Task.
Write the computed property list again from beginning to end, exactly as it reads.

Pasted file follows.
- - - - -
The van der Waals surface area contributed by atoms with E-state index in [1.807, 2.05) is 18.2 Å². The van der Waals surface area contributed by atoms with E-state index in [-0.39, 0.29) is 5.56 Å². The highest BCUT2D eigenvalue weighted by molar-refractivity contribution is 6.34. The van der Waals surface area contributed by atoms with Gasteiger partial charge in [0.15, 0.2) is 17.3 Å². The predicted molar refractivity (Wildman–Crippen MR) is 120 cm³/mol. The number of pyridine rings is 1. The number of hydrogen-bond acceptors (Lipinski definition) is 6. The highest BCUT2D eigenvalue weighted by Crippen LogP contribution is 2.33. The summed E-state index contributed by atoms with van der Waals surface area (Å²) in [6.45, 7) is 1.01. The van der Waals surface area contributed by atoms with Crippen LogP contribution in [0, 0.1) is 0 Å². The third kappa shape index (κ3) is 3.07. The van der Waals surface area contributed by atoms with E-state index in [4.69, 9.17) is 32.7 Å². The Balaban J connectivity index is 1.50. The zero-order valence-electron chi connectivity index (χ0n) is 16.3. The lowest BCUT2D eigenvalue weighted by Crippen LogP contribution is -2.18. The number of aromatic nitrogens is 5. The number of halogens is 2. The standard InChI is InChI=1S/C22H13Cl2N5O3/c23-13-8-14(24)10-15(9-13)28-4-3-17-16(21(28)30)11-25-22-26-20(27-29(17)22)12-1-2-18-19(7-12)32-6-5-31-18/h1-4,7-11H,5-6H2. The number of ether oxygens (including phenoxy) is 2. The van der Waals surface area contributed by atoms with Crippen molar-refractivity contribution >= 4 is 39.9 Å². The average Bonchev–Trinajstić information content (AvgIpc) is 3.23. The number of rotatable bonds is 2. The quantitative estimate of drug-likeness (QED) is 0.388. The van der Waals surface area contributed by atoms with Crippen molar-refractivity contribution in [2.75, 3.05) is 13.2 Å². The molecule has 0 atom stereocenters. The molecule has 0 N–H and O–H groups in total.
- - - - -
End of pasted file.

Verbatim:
The van der Waals surface area contributed by atoms with E-state index in [1.807, 2.05) is 18.2 Å². The van der Waals surface area contributed by atoms with E-state index in [-0.39, 0.29) is 5.56 Å². The highest BCUT2D eigenvalue weighted by molar-refractivity contribution is 6.34. The van der Waals surface area contributed by atoms with Gasteiger partial charge in [0.15, 0.2) is 17.3 Å². The predicted molar refractivity (Wildman–Crippen MR) is 120 cm³/mol. The number of pyridine rings is 1. The number of hydrogen-bond acceptors (Lipinski definition) is 6. The highest BCUT2D eigenvalue weighted by Crippen LogP contribution is 2.33. The summed E-state index contributed by atoms with van der Waals surface area (Å²) in [6.45, 7) is 1.01. The van der Waals surface area contributed by atoms with Crippen LogP contribution in [0, 0.1) is 0 Å². The third kappa shape index (κ3) is 3.07. The van der Waals surface area contributed by atoms with E-state index in [4.69, 9.17) is 32.7 Å². The Balaban J connectivity index is 1.50. The zero-order valence-electron chi connectivity index (χ0n) is 16.3. The lowest BCUT2D eigenvalue weighted by Crippen LogP contribution is -2.18. The number of aromatic nitrogens is 5. The number of halogens is 2. The standard InChI is InChI=1S/C22H13Cl2N5O3/c23-13-8-14(24)10-15(9-13)28-4-3-17-16(21(28)30)11-25-22-26-20(27-29(17)22)12-1-2-18-19(7-12)32-6-5-31-18/h1-4,7-11H,5-6H2. The number of ether oxygens (including phenoxy) is 2. The van der Waals surface area contributed by atoms with Crippen molar-refractivity contribution >= 4 is 39.9 Å². The average Bonchev–Trinajstić information content (AvgIpc) is 3.23. The number of rotatable bonds is 2. The quantitative estimate of drug-likeness (QED) is 0.388. The van der Waals surface area contributed by atoms with Crippen molar-refractivity contribution in [2.75, 3.05) is 13.2 Å². The molecule has 0 atom stereocenters. The molecule has 0 N–H and O–H groups in total.